As for the students who are full-time with a job, there is no doubt that at graduation, they'll be at a disadvantage by virtue of the fact that, at a minimum, they won't have any law-related work during school.  They will have the advantage, however, of not NEEDING a job immediately since they already have one.

It's not that employers come in thinking, "No way, no part-timers".  It's that they have a particular profile in mind.  Generally speaking, an employer's wish list, in hierarchical order, involves:

1.  A great school.
2.  A great GPA
3.  Law Review
4.  Significant Summer employment
5.  Nice if they have significant part-time employment
6.  If not Law Review, then Moot court
7.  If not Moot Court, a leadership position in a law student related organization.

To keep this an apples to apples comparison, we'll figure nobody we're talking about has #1.

Part-timers?  Unless we're talking about the fantasy of the student who has no full-time job, but just goes part-time for the heck of it, chances are they won't be able to demonstrate ANY of those other than #2. 

And when they go against a full-time student with a comparable and maybe even slightly lower GPA, at most schools the full-timer might have #3, if not, then #6 or #7, also #4 and maybe #5. 

So, is it a matter of simply segregating:  full-timers over here.  Part-timers over there?  No.  It's the issue that a part-timer is almost never as competitive as a comparable full-timer.  Even in the case of mid-pack and lower students, the full-timer probably has (if he/she has half a brain) significant clinical experience. 

Now, let's address the "perfectly good student who elects, for no apparent reason, to go part-time instead of full" straw-man.  Of the things they're evaluating you for in your interviews, one of them is your ability to manage your time, work hard, etc.  So, yeah, head-to-head, a part-timer with a top 10% class rank and a full-timer with a top 10% class rank are not the same thing.  Not in the eyes of employers.  Not in reality.  If all other things are held equal, the employer knows that the part-timer's GPA done with a lesser workload.

They are, absolutely, trying to assess your ability to manage and handle a big workload.  There is no scenario I can envision where a part-timer is considered the equivalent of a full-timer and the employment realities reflect this.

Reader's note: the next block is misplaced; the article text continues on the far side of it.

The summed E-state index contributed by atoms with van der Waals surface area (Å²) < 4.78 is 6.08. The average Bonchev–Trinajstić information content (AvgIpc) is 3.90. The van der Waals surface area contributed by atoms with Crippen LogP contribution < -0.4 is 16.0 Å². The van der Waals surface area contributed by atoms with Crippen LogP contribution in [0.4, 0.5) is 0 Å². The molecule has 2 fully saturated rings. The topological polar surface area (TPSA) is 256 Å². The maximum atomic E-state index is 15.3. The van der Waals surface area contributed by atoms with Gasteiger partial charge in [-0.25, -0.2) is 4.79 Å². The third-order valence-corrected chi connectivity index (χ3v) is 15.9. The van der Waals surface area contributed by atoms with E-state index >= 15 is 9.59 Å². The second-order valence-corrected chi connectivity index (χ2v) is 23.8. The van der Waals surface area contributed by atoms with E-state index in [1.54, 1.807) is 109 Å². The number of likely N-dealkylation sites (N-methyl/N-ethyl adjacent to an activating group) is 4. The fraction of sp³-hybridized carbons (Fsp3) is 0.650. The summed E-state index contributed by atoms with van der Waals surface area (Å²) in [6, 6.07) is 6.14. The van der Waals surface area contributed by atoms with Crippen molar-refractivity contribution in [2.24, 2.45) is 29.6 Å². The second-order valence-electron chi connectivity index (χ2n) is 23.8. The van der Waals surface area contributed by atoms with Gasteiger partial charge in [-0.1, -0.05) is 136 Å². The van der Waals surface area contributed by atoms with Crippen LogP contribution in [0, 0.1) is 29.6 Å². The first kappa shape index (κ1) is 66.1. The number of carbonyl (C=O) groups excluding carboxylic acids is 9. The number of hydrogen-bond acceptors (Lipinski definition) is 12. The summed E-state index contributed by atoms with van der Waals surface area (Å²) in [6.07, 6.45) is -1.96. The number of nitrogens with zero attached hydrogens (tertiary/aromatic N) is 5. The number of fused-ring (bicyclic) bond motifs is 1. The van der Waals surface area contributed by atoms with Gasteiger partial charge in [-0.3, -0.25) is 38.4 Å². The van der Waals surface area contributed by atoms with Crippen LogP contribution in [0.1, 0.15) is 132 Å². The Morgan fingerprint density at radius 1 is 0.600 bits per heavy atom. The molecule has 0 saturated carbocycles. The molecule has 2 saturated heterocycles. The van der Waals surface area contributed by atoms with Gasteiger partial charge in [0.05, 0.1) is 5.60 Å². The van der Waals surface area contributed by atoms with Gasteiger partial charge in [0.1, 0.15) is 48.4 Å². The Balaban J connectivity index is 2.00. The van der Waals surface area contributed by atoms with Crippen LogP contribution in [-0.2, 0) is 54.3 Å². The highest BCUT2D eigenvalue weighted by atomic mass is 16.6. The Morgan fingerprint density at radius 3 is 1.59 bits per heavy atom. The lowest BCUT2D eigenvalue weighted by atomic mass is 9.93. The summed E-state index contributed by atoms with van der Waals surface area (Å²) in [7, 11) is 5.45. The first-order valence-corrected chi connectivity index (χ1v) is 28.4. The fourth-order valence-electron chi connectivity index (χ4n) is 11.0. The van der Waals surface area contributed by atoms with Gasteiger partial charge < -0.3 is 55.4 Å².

I'm sure there are plenty of exceptions, but I've never personally encountered a person with a phenomenal career who was a part-time student.  In law, especially, your first job is a huge component of your ultimate destiny.  Part-timers start out in the hole.  Most never make up the gap.

I know that sounds mean and cruel and harsh and judgemental and un-American and whatever.  I don't make the rules.  I'm just telling you what it looks like from where I sit. 

The hiring picture is also mean and cruel and harsh and judgement and un-American and whatever.  You can gripe about unfair it is.  However, if somebody is asking me how it is, I feel it's only responsbile to give them a realistic appraisal of the situation.  Personally, I think going part-time is a mistake.  10 or 20 or 30 years ago, all you needed was the JD to establish a great law career.  Now, you need the JD and as the O/P pointed out, you need practical experience that you gained during school.  The ideal law school graduate in 1980 was a guy with great class rank and law review.  The ideal law school grad in 2010 needs those internships and clerkships, too.

Perhaps some hiring managers could chime in about how on or off base my perception is.


--- Quote from: justanothersucker on November 22, 2011, 11:37:58 PM --- I still can't imagine most schools put part time or full time on their degrees though.

--- End quote ---

To the best of my knowledge, you are correct.

And perhaps appropos of nothing, but I have considered going part-time.  My goal is to hang out my own shingle at graduation.  No doubt that being a full-time law student is a considerable committment. 

What I didn't know and didn't count on, was the degree to which you really NEED to practice under an experienced attorney after graduation.  Even if you intend to go solo, it's best to do so after a few years of learning the ropes from somebody else.  (I suspected this, but rather naively thought that this was a "nice to have" not a "you should probably have".)

So, even if your goal is "just" to hang out a shingle, you need to make yourself attractive to employers at graduation.

I probably could graduate part-time in roughly the same amount of time (maybe one extra semester), since either way, I'd be finishing 1L as a full-timer.  Trouble is, getting on that part-time track just really derails all the intangibles. 

I wouldn't rule it out, but we'll see.  Ultimately, I think being in school is sorta suckish no matter how you slice it and finishing a program on-time and being done with it is usually the path of least pain.

(Also, the debate of, "can you hang a shingle even if you never worked for somebody" is a huge one and outside the scope of this.  Ultimately, I think the answer is "yes".  However, I think it's wise to study under somebody if you can.)